When we returned, lunch was waiting for us and plans were finalized to go to Jost Van Dyke for the evening. 'Demoiselles' had set out a bit earlier and was already anchored when we arrived. We decided to check out Foxy's, a popular beach bar on the island, and swung by our neighbor yacht to see if anyone cared to join us. We were welcomed aboard by Captain Jorg Wendt and guided to the large cushioned sitting/sunning area for a visit. Sinking into the lush pillows, we nearly forgot our mission to go ahead and check out the local action. We were dinghied in to the dock and met up with the rest of our crew, all enjoying refreshments at a picnic table in the open-air bar. Plans were made for that evening, and I was invited to spend some more time with Jorg and 'Demoiselles'. We had a lovely visit with great conversation, cuisine artfully presented and returned to Bermuda IV, sleepy but content.

In the morning, we opted to eat breakfast late and instead get a jump on the day by heading over to 'Sandy Cay' (my favorite stop of the trip!). As we neared the island, it was amazing to see something straight out of your imagination, the very clichè picture of a 'deserted island'. A white sandy beach stretching the entire length of one side, beautiful palms and not a soul in sight. Within moments we were in the water, beach-bound! After a long walk on the beach and some swimming we returned to the yacht in anticipation of Mike's Proper English Breakfast. Wow! A huge amount of food, fried eggs, grilled tomatoes, sauteed mushrooms, fried bread (a first for me), English bacon and all of the obscure condiments that come with it, including something known as 'brown sauce'. It was wonderful and incredibly satisfying and inspired us to take another very long swim!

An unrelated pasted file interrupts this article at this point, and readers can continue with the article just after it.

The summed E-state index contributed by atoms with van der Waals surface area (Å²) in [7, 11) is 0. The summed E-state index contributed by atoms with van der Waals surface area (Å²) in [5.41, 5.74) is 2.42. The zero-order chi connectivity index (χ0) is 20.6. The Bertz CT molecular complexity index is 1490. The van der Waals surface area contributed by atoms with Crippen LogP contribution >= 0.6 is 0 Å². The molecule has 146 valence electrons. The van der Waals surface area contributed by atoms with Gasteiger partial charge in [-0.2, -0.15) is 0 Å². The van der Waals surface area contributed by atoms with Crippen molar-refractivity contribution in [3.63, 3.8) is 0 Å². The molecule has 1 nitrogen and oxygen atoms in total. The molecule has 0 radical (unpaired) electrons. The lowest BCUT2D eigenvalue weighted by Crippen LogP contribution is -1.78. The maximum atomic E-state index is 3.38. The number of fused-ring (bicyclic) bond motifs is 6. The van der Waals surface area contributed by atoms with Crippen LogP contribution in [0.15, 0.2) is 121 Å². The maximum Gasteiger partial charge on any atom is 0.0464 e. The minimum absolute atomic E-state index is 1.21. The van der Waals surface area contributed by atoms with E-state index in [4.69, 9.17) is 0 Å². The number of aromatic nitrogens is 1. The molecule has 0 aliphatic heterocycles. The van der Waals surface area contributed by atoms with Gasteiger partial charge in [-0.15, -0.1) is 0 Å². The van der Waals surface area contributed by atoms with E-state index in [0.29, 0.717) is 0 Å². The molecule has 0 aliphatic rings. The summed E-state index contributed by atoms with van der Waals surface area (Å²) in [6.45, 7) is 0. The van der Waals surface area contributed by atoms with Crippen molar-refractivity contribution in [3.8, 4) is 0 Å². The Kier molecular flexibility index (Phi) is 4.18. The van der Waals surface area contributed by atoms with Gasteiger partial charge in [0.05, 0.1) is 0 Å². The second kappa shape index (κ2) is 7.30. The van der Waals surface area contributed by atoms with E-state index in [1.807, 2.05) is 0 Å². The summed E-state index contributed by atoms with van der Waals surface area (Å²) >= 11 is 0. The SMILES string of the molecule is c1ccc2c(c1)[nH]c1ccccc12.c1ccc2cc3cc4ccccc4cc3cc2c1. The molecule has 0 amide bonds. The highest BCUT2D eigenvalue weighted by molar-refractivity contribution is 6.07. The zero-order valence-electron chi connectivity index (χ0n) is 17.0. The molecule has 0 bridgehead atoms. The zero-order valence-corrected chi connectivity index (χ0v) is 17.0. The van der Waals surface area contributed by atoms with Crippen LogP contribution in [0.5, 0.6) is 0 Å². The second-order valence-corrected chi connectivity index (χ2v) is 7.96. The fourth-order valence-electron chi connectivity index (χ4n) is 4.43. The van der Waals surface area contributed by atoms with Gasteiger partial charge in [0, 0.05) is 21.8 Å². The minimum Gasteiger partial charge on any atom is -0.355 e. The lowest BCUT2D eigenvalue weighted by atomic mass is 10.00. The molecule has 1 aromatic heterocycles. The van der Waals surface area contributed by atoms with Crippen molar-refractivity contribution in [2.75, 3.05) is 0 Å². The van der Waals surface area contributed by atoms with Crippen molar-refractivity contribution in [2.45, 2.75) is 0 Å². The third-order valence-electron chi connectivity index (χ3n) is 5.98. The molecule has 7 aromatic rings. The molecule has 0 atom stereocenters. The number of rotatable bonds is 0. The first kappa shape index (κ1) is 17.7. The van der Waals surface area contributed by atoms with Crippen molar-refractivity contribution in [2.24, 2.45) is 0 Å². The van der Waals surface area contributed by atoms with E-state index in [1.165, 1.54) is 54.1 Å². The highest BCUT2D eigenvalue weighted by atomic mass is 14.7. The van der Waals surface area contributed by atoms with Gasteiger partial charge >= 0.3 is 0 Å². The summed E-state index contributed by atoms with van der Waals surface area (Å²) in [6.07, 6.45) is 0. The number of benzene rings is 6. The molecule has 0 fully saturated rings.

We departed Sandy Cay for our final destination, Trellis Bay (adjacent to Beef Island - home of the airport). 'Bermuda IV' hosted a cocktail party for the two boats and Captain Mike expertly prepared the infamous Rum Swizzle, the official drink of Bermuda. Monday morning arrived all too quickly, and I said my goodbyes as Mike dinghied me in to the dock at Trellis Bay. After unloading me and my things, I rolled my bag for the two minute (literally) walk up the drive to the Beef Island Airport.

Within a week of my return, we had placed a client on the boat and my experiences were echoed in his follow up:

"Our cruise on 'Bermuda IV' was flawless -- absolutely perfect in every way. You should feel very comfortable recomending Michael Davis and his staff, as they are clearly some of the most accommodating crew I have ever encountered. As testament to their professionalism, they truly went out of their way to make sure my boys (10 & 11) were always comfortable and having fun.

Mike had a plan to make sure we were well entertained, but was always open to last minute changes and was never short of suggestions.

Lovely people to spend time with - and hope to do it again.

Thank you for your assistance!"

Gary S.

Photograph of The Baths courtesy of Jackie. All other photographs courtesy of Emily.